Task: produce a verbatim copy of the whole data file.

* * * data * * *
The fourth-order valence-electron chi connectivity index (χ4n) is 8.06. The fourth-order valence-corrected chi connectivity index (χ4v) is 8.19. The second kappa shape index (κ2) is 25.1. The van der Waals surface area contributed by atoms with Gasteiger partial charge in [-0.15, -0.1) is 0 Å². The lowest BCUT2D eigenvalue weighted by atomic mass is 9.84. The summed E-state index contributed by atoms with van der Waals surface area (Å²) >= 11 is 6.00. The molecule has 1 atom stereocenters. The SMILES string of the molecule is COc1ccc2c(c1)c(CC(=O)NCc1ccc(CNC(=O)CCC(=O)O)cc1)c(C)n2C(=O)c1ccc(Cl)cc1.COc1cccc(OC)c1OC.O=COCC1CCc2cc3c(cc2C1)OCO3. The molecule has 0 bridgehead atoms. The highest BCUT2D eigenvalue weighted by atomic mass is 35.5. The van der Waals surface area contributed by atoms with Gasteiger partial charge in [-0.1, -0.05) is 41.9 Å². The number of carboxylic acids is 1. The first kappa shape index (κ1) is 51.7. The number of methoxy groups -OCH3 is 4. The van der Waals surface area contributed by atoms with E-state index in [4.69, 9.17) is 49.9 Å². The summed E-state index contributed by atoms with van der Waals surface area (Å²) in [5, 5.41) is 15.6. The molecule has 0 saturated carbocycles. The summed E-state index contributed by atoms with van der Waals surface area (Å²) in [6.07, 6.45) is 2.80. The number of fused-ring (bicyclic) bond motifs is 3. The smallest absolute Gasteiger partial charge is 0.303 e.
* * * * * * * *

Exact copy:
The fourth-order valence-electron chi connectivity index (χ4n) is 8.06. The fourth-order valence-corrected chi connectivity index (χ4v) is 8.19. The second kappa shape index (κ2) is 25.1. The van der Waals surface area contributed by atoms with Gasteiger partial charge in [-0.15, -0.1) is 0 Å². The lowest BCUT2D eigenvalue weighted by atomic mass is 9.84. The summed E-state index contributed by atoms with van der Waals surface area (Å²) >= 11 is 6.00. The molecule has 1 atom stereocenters. The SMILES string of the molecule is COc1ccc2c(c1)c(CC(=O)NCc1ccc(CNC(=O)CCC(=O)O)cc1)c(C)n2C(=O)c1ccc(Cl)cc1.COc1cccc(OC)c1OC.O=COCC1CCc2cc3c(cc2C1)OCO3. The molecule has 0 bridgehead atoms. The highest BCUT2D eigenvalue weighted by atomic mass is 35.5. The van der Waals surface area contributed by atoms with Gasteiger partial charge in [-0.1, -0.05) is 41.9 Å². The number of carboxylic acids is 1. The first kappa shape index (κ1) is 51.7. The number of methoxy groups -OCH3 is 4. The van der Waals surface area contributed by atoms with E-state index in [4.69, 9.17) is 49.9 Å². The summed E-state index contributed by atoms with van der Waals surface area (Å²) in [5, 5.41) is 15.6. The molecule has 0 saturated carbocycles. The summed E-state index contributed by atoms with van der Waals surface area (Å²) in [6.07, 6.45) is 2.80. The number of fused-ring (bicyclic) bond motifs is 3. The smallest absolute Gasteiger partial charge is 0.303 e.